The episodes are characterized by snoring, desaturation, hypercapnia, respiratory effort, changes in intrathoracic pressure followed by cortical and subcortical activation with intermittent return to normal sleep patterns. Its prevalence ranges from 1% to 5% and occurs mainly between 2 and 8 years of age.5–8

The aim of the present review is to show the approach toward the pediatric patient with OSAHS from the physiopathological perspective, considering relevant epidemiological data, addressing the preanesthetic assessment (clinical and paraclinical) and the recommendations about preoperative treatment.


A search of the literature was performed with the MeSH terms: sleep apnea syndromes, obstructive sleep apnea, physiopathology, perioperative period and perioperative care in the Pubmed (207 articles) and Embase (33 articles) databases, finding a total of 240 articles of which titles and abstracts were reviewed. Finally, 60 articles were selected according to the inclusion of relevant topics in the pediatric population (see Fig. 1).

Fig. 1.

Literature search.

Source: Authors.

The results of the reading of the selected articles are presented as a summary in subtopics such as: physiopathology, morbidity, epidemiology, preanesthetic assessment and preoperative treatment. Also, conclusions were drawn from the authors’ interpretation of the articles.

PhysiopatologyPermeability of pharyngeal airway

There are two described models for understanding the phenomena that determine the airway permeability: The neural model and the anatomical model.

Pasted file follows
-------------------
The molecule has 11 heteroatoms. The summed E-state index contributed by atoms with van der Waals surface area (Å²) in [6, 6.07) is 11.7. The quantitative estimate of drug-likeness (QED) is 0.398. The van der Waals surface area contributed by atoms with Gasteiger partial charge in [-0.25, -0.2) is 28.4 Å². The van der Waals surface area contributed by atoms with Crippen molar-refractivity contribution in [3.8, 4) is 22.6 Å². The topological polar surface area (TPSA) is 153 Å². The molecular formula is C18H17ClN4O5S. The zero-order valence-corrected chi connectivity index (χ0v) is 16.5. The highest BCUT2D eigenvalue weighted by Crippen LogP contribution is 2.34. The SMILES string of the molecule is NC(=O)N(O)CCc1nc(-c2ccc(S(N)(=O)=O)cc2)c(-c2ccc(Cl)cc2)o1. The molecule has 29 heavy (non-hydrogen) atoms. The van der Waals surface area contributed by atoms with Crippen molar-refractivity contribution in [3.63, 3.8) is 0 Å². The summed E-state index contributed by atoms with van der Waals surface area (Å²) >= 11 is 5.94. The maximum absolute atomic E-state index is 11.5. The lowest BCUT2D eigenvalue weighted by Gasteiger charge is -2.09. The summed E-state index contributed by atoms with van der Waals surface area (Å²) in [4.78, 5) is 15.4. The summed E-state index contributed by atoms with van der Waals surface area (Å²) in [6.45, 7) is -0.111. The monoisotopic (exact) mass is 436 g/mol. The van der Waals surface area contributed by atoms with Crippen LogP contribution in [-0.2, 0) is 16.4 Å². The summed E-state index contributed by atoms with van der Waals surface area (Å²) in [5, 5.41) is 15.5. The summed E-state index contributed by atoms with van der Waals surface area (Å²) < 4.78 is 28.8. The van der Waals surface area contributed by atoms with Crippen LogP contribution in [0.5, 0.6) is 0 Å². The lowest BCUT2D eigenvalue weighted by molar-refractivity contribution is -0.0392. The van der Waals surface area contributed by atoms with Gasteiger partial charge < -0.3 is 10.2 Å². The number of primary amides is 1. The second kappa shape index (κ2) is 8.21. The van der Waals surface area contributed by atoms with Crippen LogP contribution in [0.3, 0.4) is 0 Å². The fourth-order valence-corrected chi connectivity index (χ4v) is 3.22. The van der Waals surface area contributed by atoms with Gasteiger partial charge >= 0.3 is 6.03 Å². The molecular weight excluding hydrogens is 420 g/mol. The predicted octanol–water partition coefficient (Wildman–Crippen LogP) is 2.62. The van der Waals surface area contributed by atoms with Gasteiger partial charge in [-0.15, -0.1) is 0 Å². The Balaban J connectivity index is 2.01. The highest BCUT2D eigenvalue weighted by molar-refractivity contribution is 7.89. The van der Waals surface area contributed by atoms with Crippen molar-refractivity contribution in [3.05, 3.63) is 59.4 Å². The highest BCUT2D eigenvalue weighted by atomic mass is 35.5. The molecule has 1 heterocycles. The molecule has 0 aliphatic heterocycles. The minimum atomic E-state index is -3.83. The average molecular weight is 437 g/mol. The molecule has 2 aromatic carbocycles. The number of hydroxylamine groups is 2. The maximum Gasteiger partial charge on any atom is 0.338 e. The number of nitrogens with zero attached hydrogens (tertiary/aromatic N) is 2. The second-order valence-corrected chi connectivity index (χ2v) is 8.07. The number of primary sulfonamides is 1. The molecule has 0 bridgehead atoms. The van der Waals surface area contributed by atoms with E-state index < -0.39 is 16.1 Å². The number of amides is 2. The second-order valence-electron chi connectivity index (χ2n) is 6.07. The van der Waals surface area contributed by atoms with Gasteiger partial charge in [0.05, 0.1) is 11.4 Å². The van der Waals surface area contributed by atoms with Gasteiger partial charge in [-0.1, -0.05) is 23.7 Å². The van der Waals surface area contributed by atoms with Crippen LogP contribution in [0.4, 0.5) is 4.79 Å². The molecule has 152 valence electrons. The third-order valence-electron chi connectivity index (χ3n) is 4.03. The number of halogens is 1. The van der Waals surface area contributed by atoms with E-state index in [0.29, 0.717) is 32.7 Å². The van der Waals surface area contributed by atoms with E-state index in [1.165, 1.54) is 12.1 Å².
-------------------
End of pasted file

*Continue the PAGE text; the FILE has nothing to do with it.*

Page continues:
Neural model

The size of the pharyngeal airway is determined by the balance between two opposing forces. The ones that collapse the pharynx are produced by the contraction of the inspiratory muscles (diaphragm and external intercostals) and generate a negative pressure gradient within the pharynx, which promotes the collapse of the extrathoracic airway.9–11 This collapse is prevented by forces of the pharynx produced by the contraction of the dilator muscles. The activity of these two forces is regulated by neural mechanisms (chemical stimuli, state of consciousness, airway reflexes) that interact to maintain the airway permeable. Neural mechanisms work best during waking states. When the level of consciousness is reduced, the activity of the pharyngeal dilator muscles decreases rather than the activity of the inspiratory muscles, resulting in a loss of balance of the neural balance favoring the narrowing of the pharyngeal airway.10,11

Anatomical model

Proposed by Isono,12 it describes that the upper airway passes through a compartment within which is the pharyngeal soft tissue. This, at the same time, is limited by several bone structures such as the base of skull, cervical spine and mandible.10,11,13 During sleep, airway caliber is determined by soft tissue, bone structures, and by the tone of the pharyngeal dilator muscles (genioglossus, geniohyoid, and velopalatine muscles).10,11,13 During the contraction of the inspiratory muscles forces are generated that collapse the airway by the intraluminal negative pressure. Usually, the pharyngeal airway does not collapse until subatmospheric pressures are reached. In patients with OSAHS, collapse of the pharyngeal airway occurs at a positive pressure.12